Ten years ago, hundreds of thousands of Syrians took to the streets demanding social and economic reforms.
The Assad family had, by then, ruled Syria with an iron fist for 40 years.
The wave of protests quickly morphed into a civil war that has, to date, killed as many as 600,000 civilians and fighters, while an estimated 13 million were internally displaced or became refugees in neighboring countries and around the world.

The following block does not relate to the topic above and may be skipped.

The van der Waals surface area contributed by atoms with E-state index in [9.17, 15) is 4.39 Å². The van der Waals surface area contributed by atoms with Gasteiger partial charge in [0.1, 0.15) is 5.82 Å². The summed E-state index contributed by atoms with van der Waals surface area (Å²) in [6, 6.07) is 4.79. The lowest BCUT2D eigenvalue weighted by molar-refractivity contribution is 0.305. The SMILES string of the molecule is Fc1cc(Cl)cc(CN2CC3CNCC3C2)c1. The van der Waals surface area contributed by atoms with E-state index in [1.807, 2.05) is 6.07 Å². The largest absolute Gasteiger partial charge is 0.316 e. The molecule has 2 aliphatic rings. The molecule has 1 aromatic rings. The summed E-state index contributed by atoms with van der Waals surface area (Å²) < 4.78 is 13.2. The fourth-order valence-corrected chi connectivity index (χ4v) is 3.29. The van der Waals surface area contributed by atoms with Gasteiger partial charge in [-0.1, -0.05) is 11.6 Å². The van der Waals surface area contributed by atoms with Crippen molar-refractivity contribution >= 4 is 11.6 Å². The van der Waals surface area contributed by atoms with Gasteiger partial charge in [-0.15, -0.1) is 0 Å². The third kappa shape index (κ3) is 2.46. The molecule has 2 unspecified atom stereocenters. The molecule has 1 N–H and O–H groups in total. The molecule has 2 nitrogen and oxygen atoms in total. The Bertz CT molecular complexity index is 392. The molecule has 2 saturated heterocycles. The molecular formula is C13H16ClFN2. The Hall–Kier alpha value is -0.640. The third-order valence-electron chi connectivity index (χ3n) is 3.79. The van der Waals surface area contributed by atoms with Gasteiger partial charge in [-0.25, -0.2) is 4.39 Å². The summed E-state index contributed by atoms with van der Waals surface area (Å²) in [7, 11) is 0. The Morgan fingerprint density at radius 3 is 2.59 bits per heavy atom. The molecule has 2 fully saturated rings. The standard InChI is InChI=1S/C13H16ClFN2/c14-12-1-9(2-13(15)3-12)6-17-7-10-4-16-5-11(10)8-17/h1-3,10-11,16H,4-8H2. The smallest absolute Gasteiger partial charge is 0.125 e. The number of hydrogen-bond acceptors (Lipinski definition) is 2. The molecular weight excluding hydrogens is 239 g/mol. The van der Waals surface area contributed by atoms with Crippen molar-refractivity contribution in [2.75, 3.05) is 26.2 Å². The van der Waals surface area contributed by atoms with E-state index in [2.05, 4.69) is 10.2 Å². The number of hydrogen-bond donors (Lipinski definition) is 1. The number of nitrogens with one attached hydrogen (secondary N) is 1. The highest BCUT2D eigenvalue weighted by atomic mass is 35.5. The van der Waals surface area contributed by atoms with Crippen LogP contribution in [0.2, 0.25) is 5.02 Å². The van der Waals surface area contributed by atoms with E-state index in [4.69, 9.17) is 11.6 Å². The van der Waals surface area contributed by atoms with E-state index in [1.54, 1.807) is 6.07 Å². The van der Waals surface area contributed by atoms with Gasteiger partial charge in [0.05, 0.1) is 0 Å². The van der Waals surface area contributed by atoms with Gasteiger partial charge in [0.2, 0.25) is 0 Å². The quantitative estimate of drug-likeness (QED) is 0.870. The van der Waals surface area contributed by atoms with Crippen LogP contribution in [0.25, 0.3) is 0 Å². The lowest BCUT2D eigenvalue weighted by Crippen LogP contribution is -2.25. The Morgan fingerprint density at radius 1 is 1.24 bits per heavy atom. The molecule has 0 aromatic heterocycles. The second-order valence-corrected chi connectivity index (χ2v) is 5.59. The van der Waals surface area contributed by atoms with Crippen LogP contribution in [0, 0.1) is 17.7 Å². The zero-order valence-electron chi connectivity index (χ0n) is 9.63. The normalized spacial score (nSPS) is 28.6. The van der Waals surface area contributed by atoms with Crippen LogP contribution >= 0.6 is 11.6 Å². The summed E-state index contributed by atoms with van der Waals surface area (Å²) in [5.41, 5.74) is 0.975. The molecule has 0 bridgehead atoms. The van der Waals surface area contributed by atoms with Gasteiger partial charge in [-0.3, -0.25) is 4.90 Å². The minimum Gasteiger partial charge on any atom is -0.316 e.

Syria has been a messy battleground.
Although the conflict started as a civil war, it has become much more than that.
It’s a proxy war that has divided much of the Middle East and the world, pitted regional and global powers against each other, and seen the creation of many alliances.
The country is fragmented into several areas under the control of different groups and powers.
To help understand why the conflict has lasted so long, this explainer looks at who controls what part of the war-torn country.